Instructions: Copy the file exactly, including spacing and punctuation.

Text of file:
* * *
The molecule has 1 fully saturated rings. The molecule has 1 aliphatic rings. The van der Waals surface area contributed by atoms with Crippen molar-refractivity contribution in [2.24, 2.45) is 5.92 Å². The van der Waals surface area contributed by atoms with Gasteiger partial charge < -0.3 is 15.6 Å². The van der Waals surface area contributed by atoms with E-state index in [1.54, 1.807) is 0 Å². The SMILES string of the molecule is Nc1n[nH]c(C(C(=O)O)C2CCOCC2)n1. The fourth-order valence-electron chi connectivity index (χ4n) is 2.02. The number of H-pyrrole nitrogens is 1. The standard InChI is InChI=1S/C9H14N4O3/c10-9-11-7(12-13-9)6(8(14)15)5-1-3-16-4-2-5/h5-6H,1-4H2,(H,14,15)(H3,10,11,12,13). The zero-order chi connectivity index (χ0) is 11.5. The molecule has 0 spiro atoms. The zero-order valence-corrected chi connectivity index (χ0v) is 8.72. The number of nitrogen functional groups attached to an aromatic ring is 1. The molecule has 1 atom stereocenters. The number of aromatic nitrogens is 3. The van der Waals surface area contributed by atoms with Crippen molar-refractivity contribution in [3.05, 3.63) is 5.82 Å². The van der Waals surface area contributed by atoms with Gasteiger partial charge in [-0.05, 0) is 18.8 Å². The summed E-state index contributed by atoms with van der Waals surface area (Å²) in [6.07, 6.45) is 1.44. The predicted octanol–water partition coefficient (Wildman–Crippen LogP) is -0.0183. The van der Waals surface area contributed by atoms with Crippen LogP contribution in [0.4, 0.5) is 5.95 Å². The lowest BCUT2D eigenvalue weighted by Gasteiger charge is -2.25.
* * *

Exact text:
The molecule has 1 fully saturated rings. The molecule has 1 aliphatic rings. The van der Waals surface area contributed by atoms with Crippen molar-refractivity contribution in [2.24, 2.45) is 5.92 Å². The van der Waals surface area contributed by atoms with Gasteiger partial charge < -0.3 is 15.6 Å². The van der Waals surface area contributed by atoms with E-state index in [1.54, 1.807) is 0 Å². The SMILES string of the molecule is Nc1n[nH]c(C(C(=O)O)C2CCOCC2)n1. The fourth-order valence-electron chi connectivity index (χ4n) is 2.02. The number of H-pyrrole nitrogens is 1. The standard InChI is InChI=1S/C9H14N4O3/c10-9-11-7(12-13-9)6(8(14)15)5-1-3-16-4-2-5/h5-6H,1-4H2,(H,14,15)(H3,10,11,12,13). The zero-order chi connectivity index (χ0) is 11.5. The molecule has 0 spiro atoms. The zero-order valence-corrected chi connectivity index (χ0v) is 8.72. The number of nitrogen functional groups attached to an aromatic ring is 1. The molecule has 1 atom stereocenters. The number of aromatic nitrogens is 3. The van der Waals surface area contributed by atoms with Crippen molar-refractivity contribution in [3.05, 3.63) is 5.82 Å². The van der Waals surface area contributed by atoms with Gasteiger partial charge in [-0.05, 0) is 18.8 Å². The summed E-state index contributed by atoms with van der Waals surface area (Å²) in [6.07, 6.45) is 1.44. The predicted octanol–water partition coefficient (Wildman–Crippen LogP) is -0.0183. The van der Waals surface area contributed by atoms with Crippen LogP contribution in [0.4, 0.5) is 5.95 Å². The lowest BCUT2D eigenvalue weighted by Gasteiger charge is -2.25.